Independent Power Producers (IPP) Scatec and Electricités de France (EDF) have joined forces with the International Finance Corporation (IFC) and the Government of Malawi to develop the Mpatamanga Hydroelectric Project.
The Government of Malawi is taking the next step in the implementation of the Mpatamanga Hydropower Project. This future hydroelectric scheme in southern Malawi will be developed under a public-private partnership (PPP) between the government, the International Finance Corporation (IFC), the private sector financing arm of the World Bank Group, and the Independent Power Producers (IPP), Norway’s Scatec and Electricité de France (EDF).
These partners have just signed a “binding” commercial agreement to undertake the co-development of the Mpatamanga hydroelectric project. The agreement formally assigns the role of lead developer of the project to Scatec and EDF. The IFC has been involved in the project for some years, supporting the Malawian government in the initial phase. The Washington, D.C.-based financial institution also funded the activities that enabled the Malawian government to launch the bidding process.
Involvement of several development partners
The IFC intends to participate in the development of the hydropower project with a 15% stake. The rest of the shares are divided between the State of Malawi (30%), EDF (27.5%) and Scatec (14%). The financial partners in the Mpatamanga hydropower project, British International Investment (BII) and Norwegian Norfund, will have a 13.5% stake.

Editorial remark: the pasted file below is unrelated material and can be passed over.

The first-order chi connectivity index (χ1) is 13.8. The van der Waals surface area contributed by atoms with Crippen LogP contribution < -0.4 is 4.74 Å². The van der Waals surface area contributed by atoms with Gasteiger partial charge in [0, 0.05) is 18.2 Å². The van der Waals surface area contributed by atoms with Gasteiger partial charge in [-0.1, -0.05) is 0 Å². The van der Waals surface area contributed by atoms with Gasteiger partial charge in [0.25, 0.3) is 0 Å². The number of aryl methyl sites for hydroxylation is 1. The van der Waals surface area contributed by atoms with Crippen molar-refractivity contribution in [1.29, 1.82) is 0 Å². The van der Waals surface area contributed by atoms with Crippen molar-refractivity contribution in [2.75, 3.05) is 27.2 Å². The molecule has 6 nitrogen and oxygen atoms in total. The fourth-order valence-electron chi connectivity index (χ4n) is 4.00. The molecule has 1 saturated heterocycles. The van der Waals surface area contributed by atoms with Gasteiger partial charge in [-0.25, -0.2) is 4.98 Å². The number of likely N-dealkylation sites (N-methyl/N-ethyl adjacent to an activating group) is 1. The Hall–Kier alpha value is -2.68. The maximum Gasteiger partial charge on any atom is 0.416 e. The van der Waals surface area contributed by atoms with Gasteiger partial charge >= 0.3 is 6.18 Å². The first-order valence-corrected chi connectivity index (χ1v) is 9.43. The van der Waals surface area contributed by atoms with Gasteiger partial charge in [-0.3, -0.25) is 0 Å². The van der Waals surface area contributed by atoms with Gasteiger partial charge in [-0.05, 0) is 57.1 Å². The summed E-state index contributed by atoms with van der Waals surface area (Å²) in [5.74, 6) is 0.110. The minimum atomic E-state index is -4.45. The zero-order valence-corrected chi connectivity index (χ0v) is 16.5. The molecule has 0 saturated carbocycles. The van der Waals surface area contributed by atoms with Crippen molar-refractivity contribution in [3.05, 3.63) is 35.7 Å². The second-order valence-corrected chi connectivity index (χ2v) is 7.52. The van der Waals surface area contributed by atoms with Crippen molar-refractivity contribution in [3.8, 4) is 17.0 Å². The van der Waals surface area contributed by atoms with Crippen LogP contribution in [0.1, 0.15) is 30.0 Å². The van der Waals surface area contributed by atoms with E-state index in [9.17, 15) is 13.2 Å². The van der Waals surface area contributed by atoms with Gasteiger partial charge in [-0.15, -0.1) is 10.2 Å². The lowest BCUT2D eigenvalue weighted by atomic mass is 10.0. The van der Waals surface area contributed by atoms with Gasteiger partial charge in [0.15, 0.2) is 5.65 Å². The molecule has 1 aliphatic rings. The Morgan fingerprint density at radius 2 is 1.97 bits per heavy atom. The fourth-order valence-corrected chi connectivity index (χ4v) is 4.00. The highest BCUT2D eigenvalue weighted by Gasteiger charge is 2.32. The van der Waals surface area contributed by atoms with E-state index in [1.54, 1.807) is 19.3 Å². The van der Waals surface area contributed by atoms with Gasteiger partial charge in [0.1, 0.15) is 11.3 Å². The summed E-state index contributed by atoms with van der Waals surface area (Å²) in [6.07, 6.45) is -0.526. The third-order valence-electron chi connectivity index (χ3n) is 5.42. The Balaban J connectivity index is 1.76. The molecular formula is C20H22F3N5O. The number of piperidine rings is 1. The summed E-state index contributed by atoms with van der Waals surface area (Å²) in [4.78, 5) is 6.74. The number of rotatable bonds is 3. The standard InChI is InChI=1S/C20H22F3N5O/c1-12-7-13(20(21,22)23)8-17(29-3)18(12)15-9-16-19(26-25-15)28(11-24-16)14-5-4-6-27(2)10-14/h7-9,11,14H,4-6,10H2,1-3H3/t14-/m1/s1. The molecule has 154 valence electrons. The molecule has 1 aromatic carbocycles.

The Mpatamanga hydropower project involves the construction of a dam on the Shire River in the Blantyre district, downstream of the Nkhula A HPP & Nkhula B (100 MW) and Tedzani (110.7 MW) hydropower dams and upstream of the Kapichira hydropower scheme (128 MW). The reservoir will operate with two hydroelectric power stations.
350 MW capacity
Its peak power plant will have a capacity of 309 MW and will be supported by a second 41 MW. The project is expected to help reduce power shortages and enhance energy security in Malawi. According to Scatec, the 309MW plant, with its storage reservoir, is designed to provide power during peak hours of the day and ensure overall grid stability through its ability to ramp up or down generation according to actual demand.
The Mpatamanga hydropower scheme will thus be able to provide electricity to at least 2 million Malawian households while offsetting the emissions of 520,000 tonnes of CO2 equivalent per year. Initially, the state-owned Electricity Generation Company Malawi (EGENCO) planned to take some of the water from the reservoir to boost the capacity of the Kapichira hydropower plant. The development of an irrigation project from the Mpatamanga Dam reservoir was also envisaged before the current configuration. After the financial mobilisation stage, the project is expected to enter its construction phase, with the environmental and social impact assessment (ESIA), and the feasibility study of the hydropower project having been completed since 2017.